CALIFORNIA | LOCAL
September 7, 2011 |
The mothballed, mighty Iowa, one of the world's best-known and most powerful battleships, will be permanently berthed as a tourist attraction in Los Angeles on the San Pedro waterfront, Navy officials announced Tuesday. The World War II-vintage "Big Stick" could open to visitors as soon as next summer, according to supporters of the years-long effort to bring the ship to a berth at the Port of Los Angeles. "This is a huge win for Los Angeles and a huge boost for San Pedro," said Janice Hahn, the recently seated congressional Democrat whose district includes the port.
March 13, 2013 |
Quick, where's the lone Civil War museum in Southern California, the third-largest suspension bridge in the state and L.A.'s original ferry building? Meet the LA Waterfront. That's the new name and website branded by the Port of Los Angeles to attract visitors to places such as the Drum Barracks Civil War Museum in Wilmington, the Vincent Thomas Bridge and the Los Angeles Maritime Museum in San Pedro. The new website provides an interactive map with more than 50 points of interest, a calendar of events and an update on new projects coming to the area.
April 25, 1989 |
A day after the stricken battleship Iowa glided silently into its home port, the families and shipmates of 47 sailors killed in last week's gun turret explosion bade a solemn goodby to the sailors President Bush hailed as "the men behind the guns." In an emotional tribute, President Bush told mourners gathered in a cavernous hangar at Norfolk Naval Air Station: "I can only offer the gratitude of a nation, for your loved one served his country with distinction and honor. "We join today in mourning for the 47 who perished, and, in fact, for the 11 who survived," Bush said.
May 29, 1989 |
Santi Bisogni's legs have not always worked well since that searing day in the North African desert half a century ago, but Sunday he strode purposefully across a broad sweep of lawn to stand with his memories before two flags at half-staff and the President of the United States. "Who remembers the boys who lie in this ugly but beautiful place?" asked Bisogni, 72. George Bush remembered them Sunday in an elaborate Memorial Day ceremony at the park-like cemetery here for 7,862 American soldiers who died in the World War II invasions of Sicily and Italy.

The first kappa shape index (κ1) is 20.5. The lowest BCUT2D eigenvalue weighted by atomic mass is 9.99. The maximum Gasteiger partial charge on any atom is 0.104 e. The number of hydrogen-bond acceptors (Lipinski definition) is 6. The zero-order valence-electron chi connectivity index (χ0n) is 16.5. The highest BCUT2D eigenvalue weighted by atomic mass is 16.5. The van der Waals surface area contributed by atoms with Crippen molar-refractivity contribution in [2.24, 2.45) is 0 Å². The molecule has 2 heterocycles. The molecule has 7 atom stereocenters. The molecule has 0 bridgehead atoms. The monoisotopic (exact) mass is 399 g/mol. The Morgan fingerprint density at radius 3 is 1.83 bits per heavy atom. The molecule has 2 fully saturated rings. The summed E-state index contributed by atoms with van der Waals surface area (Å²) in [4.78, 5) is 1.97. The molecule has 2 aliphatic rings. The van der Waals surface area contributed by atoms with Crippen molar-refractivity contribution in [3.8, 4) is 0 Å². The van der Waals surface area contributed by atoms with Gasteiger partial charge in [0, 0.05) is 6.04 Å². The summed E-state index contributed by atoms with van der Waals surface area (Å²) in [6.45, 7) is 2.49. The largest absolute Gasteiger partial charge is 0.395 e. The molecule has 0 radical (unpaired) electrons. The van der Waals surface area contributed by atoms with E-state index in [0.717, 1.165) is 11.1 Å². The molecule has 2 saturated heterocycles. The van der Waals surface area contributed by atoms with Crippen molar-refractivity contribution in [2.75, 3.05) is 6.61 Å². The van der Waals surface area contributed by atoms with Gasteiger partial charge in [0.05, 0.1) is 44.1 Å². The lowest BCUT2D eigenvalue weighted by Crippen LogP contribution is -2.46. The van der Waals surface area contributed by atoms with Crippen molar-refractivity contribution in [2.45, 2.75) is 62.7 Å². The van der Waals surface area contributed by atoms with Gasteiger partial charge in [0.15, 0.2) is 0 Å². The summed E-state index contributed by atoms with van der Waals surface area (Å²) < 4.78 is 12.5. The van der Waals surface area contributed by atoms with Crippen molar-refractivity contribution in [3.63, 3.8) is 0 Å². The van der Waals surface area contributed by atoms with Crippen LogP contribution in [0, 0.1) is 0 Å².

October 7, 2010
Certain ships are revered because they participated in historic battles or simply represented the pinnacle of naval power for their time. One example of both is the HMS Victory, Admiral Horatio Nelson's flagship at the Battle of Trafalgar in 1805. Another is the Iowa, the lead ship of the last and most powerful line of U.S. battleships ever built, President Franklin D. Roosevelt's shuttle and a World War II workhorse. Yet while the Victory is lovingly maintained as a floating museum that has helped turn Portsmouth, England , into a major tourist attraction, the massive Iowa has been mothballed by the Navy in a tributary of San Francisco Bay. That may soon change.
April 30, 1989 |
In an emotional outpouring of support, hundreds of letters and donations are streaming into a private fund set up for the families of the 47 sailors who were killed in the April 19 explosion aboard the battleship Iowa. The cards and letters come primarily from the southeastern Virginia area, near the Norfolk Naval Base, the Iowa's home port. However, letters have come from as far away as New York, Michigan and California. The often-poignant letters range from a message sent by a high-ranking Pentagon official to handwritten cards from elementary schoolchildren.